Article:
WTO Is the Push for Globalizing Viet Nam’s Trademarks

Trademark is the company' intangible property. (Photo: T.C)

Upon joining the WTO, not registering trademarks complying with the international standards, Vietnamese enterprises will suffer obvious losses such as losing their trademarks or facing intellectual property lawsuits.

75% Vietnamese enterprises have not yet registered their trademarks and analysts hope WTO accession will boost this process.

Don’t lose trademarks right on home ground

Director of a domestic hammock manufacturer in Ho Chi Minh City, once sworn not to register his brand and industrial designs in the country, but now is applying for international brand protection. “The current competition is tough and businesses play on a common law, especially when the country joins WTO. Therefore, I decide to protect my brands”, he explains.

Few Vietnamese trademarks have been under international protection so far. While there are more than 125,000 foreign trademarks registered in Viet Nam, merely 1,000 Vietnamese trademarks are registered abroad.

The representative from National Office of Intellectual Property of Vietnam (NOIP) predicts the country's WTO membership will have economic impact on the globalization of Viet Nam's brands, as many enterprises have been well experienced with international trademark registration.

The Duy Loi hammock regained their trademark from Japan and US.

Mr. Tran Huu Nam from NOIP said there has been an increase in applications for brand protection from Viet Nam’s companies in the past 5 years, including many private enterprises, small manufacturers and limited companies.

Currently, the number of foreign trademark registration in Viet Nam rose by 10% annually. The number of applications from Viet Nam to other countries has increased by 50%, from last year’s statistics of the World Intellectual Property Organization (WIPO), the agency administers the Madrid system for trademarks.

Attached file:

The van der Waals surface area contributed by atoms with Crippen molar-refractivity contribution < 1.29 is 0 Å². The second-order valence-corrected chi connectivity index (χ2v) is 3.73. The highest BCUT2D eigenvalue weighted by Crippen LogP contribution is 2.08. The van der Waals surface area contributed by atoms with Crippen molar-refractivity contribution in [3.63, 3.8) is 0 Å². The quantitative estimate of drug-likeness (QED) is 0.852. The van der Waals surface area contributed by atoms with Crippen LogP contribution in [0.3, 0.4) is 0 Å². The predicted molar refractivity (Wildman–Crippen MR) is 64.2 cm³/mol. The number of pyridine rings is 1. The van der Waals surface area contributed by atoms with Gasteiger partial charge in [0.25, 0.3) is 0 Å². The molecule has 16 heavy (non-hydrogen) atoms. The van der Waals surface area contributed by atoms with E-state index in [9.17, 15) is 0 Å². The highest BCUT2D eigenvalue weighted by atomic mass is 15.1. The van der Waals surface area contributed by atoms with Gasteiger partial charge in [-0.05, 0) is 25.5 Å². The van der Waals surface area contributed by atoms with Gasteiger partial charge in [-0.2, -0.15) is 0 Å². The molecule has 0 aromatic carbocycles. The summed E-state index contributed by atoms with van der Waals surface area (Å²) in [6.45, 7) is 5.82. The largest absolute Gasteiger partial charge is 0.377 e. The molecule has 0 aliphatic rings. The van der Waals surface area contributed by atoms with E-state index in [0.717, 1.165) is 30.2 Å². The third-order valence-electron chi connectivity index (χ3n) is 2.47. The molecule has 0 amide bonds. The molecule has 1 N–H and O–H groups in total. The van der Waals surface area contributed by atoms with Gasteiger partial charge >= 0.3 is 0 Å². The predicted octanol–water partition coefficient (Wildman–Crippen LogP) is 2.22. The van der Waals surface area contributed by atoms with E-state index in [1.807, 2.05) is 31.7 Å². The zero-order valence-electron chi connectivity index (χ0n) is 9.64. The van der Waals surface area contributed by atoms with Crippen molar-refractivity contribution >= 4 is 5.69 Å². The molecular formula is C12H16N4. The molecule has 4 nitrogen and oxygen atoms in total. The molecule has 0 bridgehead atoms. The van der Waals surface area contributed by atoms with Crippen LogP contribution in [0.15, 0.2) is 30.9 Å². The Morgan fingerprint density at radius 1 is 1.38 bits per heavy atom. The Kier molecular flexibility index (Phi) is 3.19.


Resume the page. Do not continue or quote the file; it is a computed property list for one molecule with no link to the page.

However, vice director of NOIP Tran Viet Hung said although more and more enterprises are aware of registering their trademarks, the annual increase of 50% is still incomparable with the total of 200,000 domestic companies in operation because of their low starting level.

Beside the registration for Vietnamese trademarks, Mr. Hung also warns companies to pay attention to protecting their intellectual properties right in the countries, avoiding losing the trademarks on home ground in post-WTO period.

Chances to reacquire the lost trademarks

Many Vietnamese trademarks, which had been lost on foreign markets, were regained in many ways such as Trung Nguyen coffee, Duy Loi folding hammock (in America), Ben Tre coconut candy in (China), Vinataba cigarette, Sa Giang fried shrimp chips (in Cambodia)…

Regarding cases of Vietnamese brands infringed overseas because of the companies’ ignorance of registering for international protection, Mr. Tran Viet Hung believes that doesn’t mean Vietnamese companies should give in as Viet Nam officially joined the Madrid Protocol early July.

Compared to the Madrid Agreement, the Madrid Protocol gives priority to re-registration for the trademark owners in case the foreign protection is cancelled. Therefore, companies can reclaim their trademarks if they can prove the history of building and using their trademarks.

According to Mr. Hung, in many countries such as the U.S, if a registered trademark is not utilized in 3 - 5 years the registration will be canceled. An enterprise can wait for this period to expire and re-register the trademark complying with the Madrid Protocol.

In order to reclaim the trademarks, companies should identify the perpetrators, the severity of the infringement, and their knowledge of the products. From the extensive research of the perpetrators, companies will choose to negotiate to buy back the trademarks or initiate lawsuits at worst, he added.

However, the reclaiming of the brands is complicated and costly. “Companies should register their trademarks early internationally”, Mr. Hung advises.

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By VNE – Translated by Tuong Chau

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